Dealing with the credit crunch in Europe is a perfect illustration of the conflict between Anglo-Americans approaches to a solution and the ones the Germans insist upon. The United States criticizes Angela Merkel for not going far enough. They want her to boost the bailout fund to trillions of euros so that it can deal with anything.
What do the Germans say? They insist on a haircut.
Anglo-Americans believe in the broad sweep of democracy. They extend it to the lowest common denominator approach and try not t o leave anybody out. The Germans believe in setting a standard and expecting everybody else to live up to it. If others don’t live up to it, too bad. They may have invented socialism, but it’s only for those who live in Germany, the “folk”.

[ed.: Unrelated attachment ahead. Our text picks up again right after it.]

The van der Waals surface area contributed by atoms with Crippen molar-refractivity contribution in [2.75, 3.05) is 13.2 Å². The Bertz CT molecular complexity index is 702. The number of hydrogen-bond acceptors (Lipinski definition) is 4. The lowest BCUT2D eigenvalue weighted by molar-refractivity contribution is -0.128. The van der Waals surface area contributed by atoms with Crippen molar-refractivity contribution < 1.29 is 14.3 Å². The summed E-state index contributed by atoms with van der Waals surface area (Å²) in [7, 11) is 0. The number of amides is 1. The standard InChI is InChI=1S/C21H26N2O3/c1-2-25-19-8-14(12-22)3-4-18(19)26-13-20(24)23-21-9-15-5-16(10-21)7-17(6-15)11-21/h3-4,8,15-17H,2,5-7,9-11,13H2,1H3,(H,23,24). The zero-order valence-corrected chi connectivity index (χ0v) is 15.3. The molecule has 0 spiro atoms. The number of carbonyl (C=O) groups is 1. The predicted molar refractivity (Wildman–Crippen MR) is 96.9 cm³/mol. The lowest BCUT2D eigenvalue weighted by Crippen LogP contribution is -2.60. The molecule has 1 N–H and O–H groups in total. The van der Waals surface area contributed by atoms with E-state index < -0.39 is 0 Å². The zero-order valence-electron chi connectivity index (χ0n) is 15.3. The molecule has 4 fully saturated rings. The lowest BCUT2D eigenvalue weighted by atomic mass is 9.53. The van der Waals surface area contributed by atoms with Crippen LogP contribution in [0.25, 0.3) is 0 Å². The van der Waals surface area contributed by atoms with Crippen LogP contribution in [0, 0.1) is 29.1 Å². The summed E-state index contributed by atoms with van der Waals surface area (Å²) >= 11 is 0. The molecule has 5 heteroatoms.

So the English and the Americans can keep on telling Angela Merkel and Wolfgang Schauble to do more for Greece. The Germans will continue to insist that the Greeks must cut back and practice more austerity until their budget is in order. It doesn’t matter how long it takes or how many Greeks riot in the streets. Nor do they care what Jean Claude Trichet says about the “United States of Europe”.
The Germans remember the 1923 hyper-inflation as if it were yesterday. They fear to print more money to keep everybody happy. They think such practices are at best a short-term solution inviting long-term disaster.